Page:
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(212 words)

[German Version]

from Greek ῥάπτειν/rháptein and ᾠδή/ōdḗ, “stitched song.” In classical Greece, a rhapsodist sang fragments of the Homeric epics in improvised sequence. The word appeared in English c. 1540 in the sense of “epic poem.” In the literature of German-speaking Europe, Rhapsodie was first used by C. Celtis in 1505 as a term for a sequence of literary compositions without a fixed form or mandatory constraints; it was used in that sense by Luther in 1530, then in the 18th century by Christian Ewald v. Kleist (1765) and I. Kant (“Rhapsodie von Wahrnehmungen,” Kritik der reinen Ver…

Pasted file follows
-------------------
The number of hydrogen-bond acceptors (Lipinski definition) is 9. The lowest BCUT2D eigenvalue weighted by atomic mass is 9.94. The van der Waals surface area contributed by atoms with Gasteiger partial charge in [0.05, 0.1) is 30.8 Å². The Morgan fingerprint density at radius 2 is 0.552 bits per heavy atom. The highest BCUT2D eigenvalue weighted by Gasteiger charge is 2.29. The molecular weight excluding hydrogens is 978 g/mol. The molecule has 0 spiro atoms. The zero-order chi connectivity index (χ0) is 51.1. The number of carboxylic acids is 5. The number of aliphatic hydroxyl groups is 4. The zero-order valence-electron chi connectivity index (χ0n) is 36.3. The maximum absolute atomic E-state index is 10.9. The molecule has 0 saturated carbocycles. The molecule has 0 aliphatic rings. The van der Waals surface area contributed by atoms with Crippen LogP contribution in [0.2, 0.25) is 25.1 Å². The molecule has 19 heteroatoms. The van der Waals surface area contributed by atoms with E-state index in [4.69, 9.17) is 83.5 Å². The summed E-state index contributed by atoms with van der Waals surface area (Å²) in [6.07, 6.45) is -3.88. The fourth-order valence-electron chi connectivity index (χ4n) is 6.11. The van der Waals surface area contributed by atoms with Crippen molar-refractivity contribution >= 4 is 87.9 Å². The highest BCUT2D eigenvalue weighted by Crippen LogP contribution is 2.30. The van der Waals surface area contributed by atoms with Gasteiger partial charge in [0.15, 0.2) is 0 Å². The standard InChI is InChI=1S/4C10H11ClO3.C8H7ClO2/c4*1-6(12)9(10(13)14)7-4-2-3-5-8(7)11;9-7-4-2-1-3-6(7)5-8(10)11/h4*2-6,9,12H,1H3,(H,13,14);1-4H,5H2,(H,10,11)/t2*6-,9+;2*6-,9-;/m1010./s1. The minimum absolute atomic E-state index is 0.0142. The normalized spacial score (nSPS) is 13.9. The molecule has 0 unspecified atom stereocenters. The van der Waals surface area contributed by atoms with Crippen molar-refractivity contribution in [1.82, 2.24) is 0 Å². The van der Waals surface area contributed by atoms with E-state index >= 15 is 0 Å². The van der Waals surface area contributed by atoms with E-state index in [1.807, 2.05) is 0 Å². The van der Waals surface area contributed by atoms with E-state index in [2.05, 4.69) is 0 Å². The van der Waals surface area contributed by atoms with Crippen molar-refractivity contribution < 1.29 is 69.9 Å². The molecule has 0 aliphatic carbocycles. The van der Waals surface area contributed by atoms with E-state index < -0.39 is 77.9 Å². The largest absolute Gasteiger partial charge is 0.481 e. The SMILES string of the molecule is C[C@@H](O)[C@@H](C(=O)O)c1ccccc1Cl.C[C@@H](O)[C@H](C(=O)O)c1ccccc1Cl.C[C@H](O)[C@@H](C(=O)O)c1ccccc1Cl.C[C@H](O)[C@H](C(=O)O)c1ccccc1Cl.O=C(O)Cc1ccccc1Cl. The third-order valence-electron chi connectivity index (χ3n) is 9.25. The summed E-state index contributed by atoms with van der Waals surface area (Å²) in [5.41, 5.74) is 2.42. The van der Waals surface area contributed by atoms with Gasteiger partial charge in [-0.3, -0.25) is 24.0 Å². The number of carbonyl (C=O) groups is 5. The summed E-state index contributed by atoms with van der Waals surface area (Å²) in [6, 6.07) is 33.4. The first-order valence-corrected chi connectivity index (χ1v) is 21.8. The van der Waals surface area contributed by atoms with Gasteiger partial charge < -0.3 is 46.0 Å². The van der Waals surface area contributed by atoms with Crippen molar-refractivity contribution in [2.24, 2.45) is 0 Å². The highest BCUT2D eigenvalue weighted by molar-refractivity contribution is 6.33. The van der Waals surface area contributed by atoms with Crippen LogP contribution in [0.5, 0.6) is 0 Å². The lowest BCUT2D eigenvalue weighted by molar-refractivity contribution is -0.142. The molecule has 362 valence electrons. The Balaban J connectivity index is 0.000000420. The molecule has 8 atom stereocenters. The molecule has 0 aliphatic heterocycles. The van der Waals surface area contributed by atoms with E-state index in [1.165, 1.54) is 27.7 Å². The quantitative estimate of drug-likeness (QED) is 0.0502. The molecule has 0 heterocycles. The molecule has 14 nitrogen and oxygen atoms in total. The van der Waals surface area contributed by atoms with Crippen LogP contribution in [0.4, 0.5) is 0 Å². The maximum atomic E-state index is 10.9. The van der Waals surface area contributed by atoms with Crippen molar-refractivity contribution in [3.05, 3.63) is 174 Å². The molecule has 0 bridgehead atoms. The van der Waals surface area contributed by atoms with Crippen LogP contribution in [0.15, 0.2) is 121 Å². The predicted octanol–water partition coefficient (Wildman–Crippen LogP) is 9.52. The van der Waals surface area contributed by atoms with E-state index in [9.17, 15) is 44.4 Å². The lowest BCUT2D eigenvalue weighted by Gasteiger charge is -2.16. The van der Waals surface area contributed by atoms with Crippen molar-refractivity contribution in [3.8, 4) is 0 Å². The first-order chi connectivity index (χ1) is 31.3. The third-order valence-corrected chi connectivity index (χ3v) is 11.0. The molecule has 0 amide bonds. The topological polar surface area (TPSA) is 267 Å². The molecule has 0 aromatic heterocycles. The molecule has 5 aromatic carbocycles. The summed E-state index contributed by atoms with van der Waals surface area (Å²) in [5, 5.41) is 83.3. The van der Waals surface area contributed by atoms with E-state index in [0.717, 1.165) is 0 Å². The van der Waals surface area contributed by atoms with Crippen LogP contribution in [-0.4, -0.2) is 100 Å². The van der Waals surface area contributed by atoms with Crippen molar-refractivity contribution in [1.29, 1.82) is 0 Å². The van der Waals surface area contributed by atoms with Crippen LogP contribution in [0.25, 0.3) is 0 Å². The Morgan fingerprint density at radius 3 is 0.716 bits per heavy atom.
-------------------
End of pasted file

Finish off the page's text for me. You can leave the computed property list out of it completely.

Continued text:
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Brusniak, Friedhelm, “Rhapsody”, in: Religion Past and Present. Consulted online on 24 June 2022 <>
First published online: 2011
First print edition: ISBN: 9789004146662, 2006-2013

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